Decide my fate! he exclaimed again.
Go and confess, I whispered to him. My voice failed me, but I whispered it firmly. I took up the New Testament from the table, the Russian translation, and showed him the Gospel of St. John, ch. xii., verse 24:
Verily, verily, I say unto you, except a corn of wheat fall into the ground and die, it abideth alone: but if it die, it bringeth forth much fruit.
I had just been reading that verse when he came in. He read it.
Thats true, he said, but he smiled bitterly. Its terrible the things you find in those books, he said, after a pause. Its easy enough to thrust them upon one. And who wrote them? Can they have been written by men?
The Holy Spirit wrote them, said I.
Its easy for you to prate, he smiled again, this time almost with hatred.
I took the book again, opened it in another place and showed him the Epistle to the Hebrews, ch. x., verse 31. He read:
It is a fearful thing to fall into the hands of the living God.
He read it and simply flung down the book. He was trembling all over.
An awful text, he said. Theres no denying youve picked out fitting ones. He rose from the chair. Well! he said, Good-bye, perhaps I shant come again we shall meet in heaven. So I have been for fourteen years in the hands of the living God, thats how one must think of those fourteen years. To- morrow I will beseech those hands to let me go.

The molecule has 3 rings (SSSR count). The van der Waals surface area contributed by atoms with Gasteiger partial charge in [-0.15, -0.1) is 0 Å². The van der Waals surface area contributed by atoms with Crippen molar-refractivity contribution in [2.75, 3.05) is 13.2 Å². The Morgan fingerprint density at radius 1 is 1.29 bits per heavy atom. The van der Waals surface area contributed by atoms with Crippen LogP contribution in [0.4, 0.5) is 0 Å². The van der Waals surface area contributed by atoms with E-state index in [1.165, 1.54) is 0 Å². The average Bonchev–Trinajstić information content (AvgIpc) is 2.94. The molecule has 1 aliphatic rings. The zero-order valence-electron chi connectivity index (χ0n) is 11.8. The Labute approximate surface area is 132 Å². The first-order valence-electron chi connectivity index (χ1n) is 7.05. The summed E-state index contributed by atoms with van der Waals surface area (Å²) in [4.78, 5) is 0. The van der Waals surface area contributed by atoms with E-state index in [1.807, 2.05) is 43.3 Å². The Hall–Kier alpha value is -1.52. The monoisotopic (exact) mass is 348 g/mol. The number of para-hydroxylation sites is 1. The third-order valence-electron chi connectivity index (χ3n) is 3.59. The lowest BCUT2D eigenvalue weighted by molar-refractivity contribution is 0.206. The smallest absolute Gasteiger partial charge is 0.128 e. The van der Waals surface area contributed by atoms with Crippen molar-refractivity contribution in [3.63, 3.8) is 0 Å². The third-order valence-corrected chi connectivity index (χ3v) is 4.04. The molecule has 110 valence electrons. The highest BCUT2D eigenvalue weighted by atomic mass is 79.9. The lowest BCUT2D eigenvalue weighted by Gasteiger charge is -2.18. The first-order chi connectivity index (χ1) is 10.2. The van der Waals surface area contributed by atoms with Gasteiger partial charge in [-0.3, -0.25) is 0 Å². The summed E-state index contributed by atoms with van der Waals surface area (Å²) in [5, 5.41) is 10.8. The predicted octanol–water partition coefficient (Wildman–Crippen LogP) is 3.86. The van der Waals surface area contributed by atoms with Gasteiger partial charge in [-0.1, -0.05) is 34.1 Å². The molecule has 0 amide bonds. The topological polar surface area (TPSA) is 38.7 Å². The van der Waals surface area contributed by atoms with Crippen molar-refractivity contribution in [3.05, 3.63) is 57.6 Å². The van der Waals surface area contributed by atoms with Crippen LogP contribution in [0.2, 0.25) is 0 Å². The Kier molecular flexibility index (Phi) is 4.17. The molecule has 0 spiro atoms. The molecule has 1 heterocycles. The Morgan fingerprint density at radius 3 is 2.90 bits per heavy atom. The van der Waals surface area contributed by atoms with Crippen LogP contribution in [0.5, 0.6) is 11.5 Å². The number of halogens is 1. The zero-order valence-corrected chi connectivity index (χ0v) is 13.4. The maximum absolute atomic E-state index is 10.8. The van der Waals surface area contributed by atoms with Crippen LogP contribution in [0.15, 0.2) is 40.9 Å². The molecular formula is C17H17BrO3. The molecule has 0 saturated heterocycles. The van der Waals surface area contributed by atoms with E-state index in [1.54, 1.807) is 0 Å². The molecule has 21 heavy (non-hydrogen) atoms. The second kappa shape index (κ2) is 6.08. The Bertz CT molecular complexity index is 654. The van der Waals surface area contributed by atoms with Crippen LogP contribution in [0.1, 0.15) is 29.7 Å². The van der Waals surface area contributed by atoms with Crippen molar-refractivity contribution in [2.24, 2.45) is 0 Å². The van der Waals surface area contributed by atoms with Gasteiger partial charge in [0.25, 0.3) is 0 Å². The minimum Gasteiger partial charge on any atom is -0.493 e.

I wanted to take him in my arms and kiss him, but I did not darehis face was contorted and sombre. He went away.
Good God, I thought, what has he gone to face! I fell on my knees before the ikon and wept for him before the Holy Mother of God, our swift defender and helper. I was half an hour praying in tears, and it was late, about midnight. Suddenly I saw the door open and he came in again. I was surprised.
Where have you been? I asked him.
I think, he said, Ive forgotten something my handkerchief, I think Well, even if Ive not forgotten anything, let me stay a little.
He sat down. I stood over him.
You sit down, too, said he.
I sat down. We sat still for two minutes; he looked intently at me and suddenly smiledI remembered thatthen he got up, embraced me warmly and kissed me.
Remember, he said, how I came to you a second time. Do you hear, remember it!
And he went out.
To-morrow, I thought.
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